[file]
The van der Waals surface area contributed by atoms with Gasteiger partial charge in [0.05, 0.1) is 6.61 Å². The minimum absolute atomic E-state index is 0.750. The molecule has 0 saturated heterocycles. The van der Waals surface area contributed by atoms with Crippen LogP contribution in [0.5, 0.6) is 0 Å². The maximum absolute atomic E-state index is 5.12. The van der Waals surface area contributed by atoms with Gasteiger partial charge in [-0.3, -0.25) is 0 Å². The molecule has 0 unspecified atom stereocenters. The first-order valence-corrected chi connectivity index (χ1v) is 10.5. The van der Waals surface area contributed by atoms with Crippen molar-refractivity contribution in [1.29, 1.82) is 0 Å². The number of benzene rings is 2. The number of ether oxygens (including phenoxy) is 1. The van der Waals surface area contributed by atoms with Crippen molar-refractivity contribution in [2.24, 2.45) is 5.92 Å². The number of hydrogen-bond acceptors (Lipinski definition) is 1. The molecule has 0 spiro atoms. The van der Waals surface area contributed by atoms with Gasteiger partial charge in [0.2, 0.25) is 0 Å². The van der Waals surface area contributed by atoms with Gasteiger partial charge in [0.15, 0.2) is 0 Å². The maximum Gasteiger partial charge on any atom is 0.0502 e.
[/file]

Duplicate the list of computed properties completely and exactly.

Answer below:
The van der Waals surface area contributed by atoms with Gasteiger partial charge in [0.05, 0.1) is 6.61 Å². The minimum absolute atomic E-state index is 0.750. The molecule has 0 saturated heterocycles. The van der Waals surface area contributed by atoms with Crippen LogP contribution in [0.5, 0.6) is 0 Å². The maximum absolute atomic E-state index is 5.12. The van der Waals surface area contributed by atoms with Gasteiger partial charge in [-0.3, -0.25) is 0 Å². The molecule has 0 unspecified atom stereocenters. The first-order valence-corrected chi connectivity index (χ1v) is 10.5. The van der Waals surface area contributed by atoms with Crippen molar-refractivity contribution in [1.29, 1.82) is 0 Å². The number of benzene rings is 2. The number of ether oxygens (including phenoxy) is 1. The van der Waals surface area contributed by atoms with Crippen molar-refractivity contribution in [2.24, 2.45) is 5.92 Å². The number of hydrogen-bond acceptors (Lipinski definition) is 1. The molecule has 0 spiro atoms. The van der Waals surface area contributed by atoms with Gasteiger partial charge in [0.2, 0.25) is 0 Å². The van der Waals surface area contributed by atoms with Gasteiger partial charge in [0.15, 0.2) is 0 Å². The maximum Gasteiger partial charge on any atom is 0.0502 e.